In a landmark ruling, a court in Zimbabwe has awarded damages to transgender woman Ricky "Rikki" Nathanson in her lawsuit against police for unlawful arrest, malicious prosecution, and emotional distress, all stemming from her arrest for using a women's restroom in a bar.
"This is the first case in which the country's judiciary has recognised that gender does not have to be either male or female," said a statement issued by OutRight Action International, where Nathanson is a board member.
Nathanson was arrested in January 2014 in Bulawayo, Zimbabwe's second-largest city, by six riot police officers on charges of criminal nuisance because she was wearing women's clothing and had used the women's restroom in the nightclub.
"She was forced to undergo invasive and humiliating medical/physical examination and asked to remove her clothes in front of five male police officers in order to 'verify her gender,'" according to a Southern Africa Litigation Center press release. "She was forced to spend two nights in police holding cells in the most appalling conditions."
Eventually, the criminal nuisance charge was dismissed, as a judge pointed out to the case's prosecutor that the charge usually involves actions that create a disturbance, such as setting off firecrackers in a public place. The prosecutor did not have evidence that Nathanson had created any disturbance, and the judge ruled in 2017 that she did not commit any crime by entering the ladies' room, so there was no case against her.
Nathanson filed a civil lawsuit against the police, other government officials, and the man who called the police. In a ruling made public Thursday, High Court Justice Francis Bere found in her favor.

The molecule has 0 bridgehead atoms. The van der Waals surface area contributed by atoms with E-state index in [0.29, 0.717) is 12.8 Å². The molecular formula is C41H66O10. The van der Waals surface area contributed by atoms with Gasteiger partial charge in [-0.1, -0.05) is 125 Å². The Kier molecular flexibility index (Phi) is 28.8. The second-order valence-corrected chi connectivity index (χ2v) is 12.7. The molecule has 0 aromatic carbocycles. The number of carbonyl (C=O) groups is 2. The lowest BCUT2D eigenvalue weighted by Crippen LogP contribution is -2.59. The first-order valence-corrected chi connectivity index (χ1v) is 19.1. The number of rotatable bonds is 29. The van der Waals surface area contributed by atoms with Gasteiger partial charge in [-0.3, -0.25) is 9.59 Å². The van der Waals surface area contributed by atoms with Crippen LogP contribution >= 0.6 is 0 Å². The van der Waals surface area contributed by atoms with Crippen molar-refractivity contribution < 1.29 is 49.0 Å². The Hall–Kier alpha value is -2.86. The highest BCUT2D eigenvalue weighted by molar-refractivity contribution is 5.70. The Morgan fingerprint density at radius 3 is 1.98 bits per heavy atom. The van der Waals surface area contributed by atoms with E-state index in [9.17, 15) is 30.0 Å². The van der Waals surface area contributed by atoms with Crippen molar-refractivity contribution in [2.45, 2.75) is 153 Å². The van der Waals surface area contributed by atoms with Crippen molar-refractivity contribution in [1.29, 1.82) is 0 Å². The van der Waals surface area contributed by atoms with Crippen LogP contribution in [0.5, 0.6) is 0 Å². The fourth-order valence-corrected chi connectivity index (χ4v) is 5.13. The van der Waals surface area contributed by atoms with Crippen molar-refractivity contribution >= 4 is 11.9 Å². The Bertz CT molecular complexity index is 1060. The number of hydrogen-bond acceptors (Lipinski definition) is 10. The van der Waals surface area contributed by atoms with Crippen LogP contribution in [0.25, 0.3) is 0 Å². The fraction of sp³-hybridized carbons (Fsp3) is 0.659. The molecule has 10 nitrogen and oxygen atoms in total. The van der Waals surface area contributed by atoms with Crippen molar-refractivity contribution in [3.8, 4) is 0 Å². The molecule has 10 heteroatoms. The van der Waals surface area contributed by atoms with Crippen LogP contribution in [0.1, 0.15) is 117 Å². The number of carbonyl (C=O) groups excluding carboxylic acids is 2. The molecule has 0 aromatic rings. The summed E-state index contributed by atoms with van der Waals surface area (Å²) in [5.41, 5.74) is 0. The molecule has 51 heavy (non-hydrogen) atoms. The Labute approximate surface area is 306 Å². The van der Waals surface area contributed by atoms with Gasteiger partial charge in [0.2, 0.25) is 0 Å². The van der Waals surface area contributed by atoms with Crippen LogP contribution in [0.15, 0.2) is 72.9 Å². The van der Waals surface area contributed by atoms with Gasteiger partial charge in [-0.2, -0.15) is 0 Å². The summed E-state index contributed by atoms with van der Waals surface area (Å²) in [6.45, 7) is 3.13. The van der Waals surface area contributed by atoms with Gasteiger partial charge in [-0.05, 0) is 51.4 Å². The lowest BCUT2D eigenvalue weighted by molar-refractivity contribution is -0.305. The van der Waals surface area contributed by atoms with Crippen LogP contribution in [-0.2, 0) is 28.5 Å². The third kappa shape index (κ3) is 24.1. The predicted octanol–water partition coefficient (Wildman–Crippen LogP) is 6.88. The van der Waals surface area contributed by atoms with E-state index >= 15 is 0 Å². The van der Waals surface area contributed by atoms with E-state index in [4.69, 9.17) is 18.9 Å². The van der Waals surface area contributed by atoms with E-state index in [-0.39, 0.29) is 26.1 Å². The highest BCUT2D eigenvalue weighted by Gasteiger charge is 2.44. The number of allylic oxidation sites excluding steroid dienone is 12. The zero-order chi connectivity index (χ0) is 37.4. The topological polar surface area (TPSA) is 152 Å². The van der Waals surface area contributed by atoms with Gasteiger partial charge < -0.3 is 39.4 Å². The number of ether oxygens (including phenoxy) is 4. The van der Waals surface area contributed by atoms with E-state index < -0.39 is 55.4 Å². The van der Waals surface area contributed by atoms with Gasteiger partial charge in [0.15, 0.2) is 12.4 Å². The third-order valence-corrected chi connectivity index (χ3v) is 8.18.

"For three days, the plaintiff in this case was not only deprived of her liberty but was subjected to forced anatomical examination in the most crude and naked manner by adventurous members of the police," Bere wrote, according to Zimbabwean news site iHarare. "As if that was not enough, she was then subjected to further invasive examination by two doctors at two different medical institutions all because of her transgender status, something that she did not invite upon herself."
"One cannot avoid concluding that the conduct of the police in arresting and detaining the plaintiff was quite outrageous because clearly, they abused their discretion in arresting her," Bere continued. "The prosecution of the plaintiff was both thoughtless and malicious."
Nathanson had sought $2.7 million (in U.S. currency) in damages, but Bere awarded her 400,000 Zimbabwean dollars, which comes out to about $1,100 in U.S. currency. "The quantification of damages is not meant to enrich the victim, but to try and salvage some kind of dignity for the pain endured by the victim," he wrote. He also ordered the defendants to pay court costs.
Nathanson, who founded the activist group Trans Research, Education, Advocacy and Training in Zimbabwe, now lives in Rockville, Md., and is the assistant to the chief of staff at Casa Ruby, a trans organization in Washington, D.C., the Washington Blade reports. She was granted asylum in the U.S. about a year ago because she had been persecuted in Zimbabwe.
"I was really, really, really, really excited and really happy," Nathanson told the Blade about the ruling, adding, "If you're resilient and you stand up for what is right and you don't give up and you are like a pit bull with your teeth stuck in something and you don't ever let go, something gives and at the end you win." She said her case was about the principle and not the financial settlement.
"I now know that I've changed the lives of millions and millions of other people by taking this one step," she said.
iHarare's report on her case got in a dig at the late Robert Mugabe, the virulently anti-LGBTQ politician who was president of Zimbabwe from 1987 until being overthrown in 2017; he died in September of this year. Its headline began, "Mugabe TURNING in His Grave."